Principle Investigator: Dr Helena Wray (H.Wray@mdx.ac.uk)
This project, funded by the Nuffield Foundation, compares the regulation of spousal migration in European states and in the US. Marriage migration is controversial in many states. To live in one’s own home with one’s spouse is arguably central to national membership but marriage migration undermines state capacity to control long-term immigration, permitting the entry of migrants who would not otherwise qualify on the basis of their skills and education. Controversy has been particularly marked in some European states and has been associated with the reaction against multiculturalism and the marriage practices of minorities of non-European origin which strengthen transnational ties and perpetuate immigration. There has been much commentary on growing restrictiveness in Europe, in the form of integration measures, both before and after entry, more onerous financial conditions, age restrictions and other criteria.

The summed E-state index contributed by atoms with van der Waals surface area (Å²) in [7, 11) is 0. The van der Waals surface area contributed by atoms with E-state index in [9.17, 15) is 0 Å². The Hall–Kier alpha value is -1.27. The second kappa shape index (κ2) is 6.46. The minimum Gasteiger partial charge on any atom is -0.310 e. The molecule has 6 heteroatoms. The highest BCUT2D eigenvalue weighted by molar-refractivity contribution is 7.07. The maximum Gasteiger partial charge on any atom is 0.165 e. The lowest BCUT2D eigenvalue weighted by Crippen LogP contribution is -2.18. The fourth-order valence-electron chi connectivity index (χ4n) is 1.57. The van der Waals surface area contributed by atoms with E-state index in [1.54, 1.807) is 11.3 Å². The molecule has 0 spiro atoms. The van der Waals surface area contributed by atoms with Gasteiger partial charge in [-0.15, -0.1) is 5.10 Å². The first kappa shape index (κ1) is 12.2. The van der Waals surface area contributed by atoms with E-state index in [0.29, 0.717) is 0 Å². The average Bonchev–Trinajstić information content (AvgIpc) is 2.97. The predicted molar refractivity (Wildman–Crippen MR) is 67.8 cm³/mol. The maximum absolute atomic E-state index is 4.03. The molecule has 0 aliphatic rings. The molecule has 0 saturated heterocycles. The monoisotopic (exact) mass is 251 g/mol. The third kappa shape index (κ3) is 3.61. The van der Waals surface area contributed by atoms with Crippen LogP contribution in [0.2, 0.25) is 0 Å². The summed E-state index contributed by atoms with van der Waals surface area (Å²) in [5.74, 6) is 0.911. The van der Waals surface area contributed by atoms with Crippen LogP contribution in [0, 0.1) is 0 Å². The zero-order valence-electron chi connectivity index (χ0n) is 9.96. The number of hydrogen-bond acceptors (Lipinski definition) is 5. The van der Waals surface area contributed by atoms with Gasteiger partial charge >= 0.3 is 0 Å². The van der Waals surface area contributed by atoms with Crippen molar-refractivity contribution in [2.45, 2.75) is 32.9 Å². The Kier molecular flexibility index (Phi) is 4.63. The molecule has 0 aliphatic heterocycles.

The project involved a survey of national regimes across Europe, including those states that are less often studied, particularly in Eastern and Southern Europe. There was also an-depth study of four states: UK, France, Denmark and the US. It investigated several questions:
- Are the types of conditions that have been so controversial imposed throughout Europe or are they associated only with a few states in Western and Northern Europe?
- To what extent do national regimes within Europe bear a ‘family resemblance’ that is distinct to that found elsewhere, for example, the United States?
- What has been the impact of EU law on the entry of third country national spouses on national regimes?
- Despite differences in national histories, patterns of immigration and political contexts, on the one hand, and in forms of regulation, on the other, is there an overlap in the concerns which give effect to national regimes and in the groups of citizens and residents who are most affected by these regimes?
What do states regulate when they regulate spousal migration – Helena Wray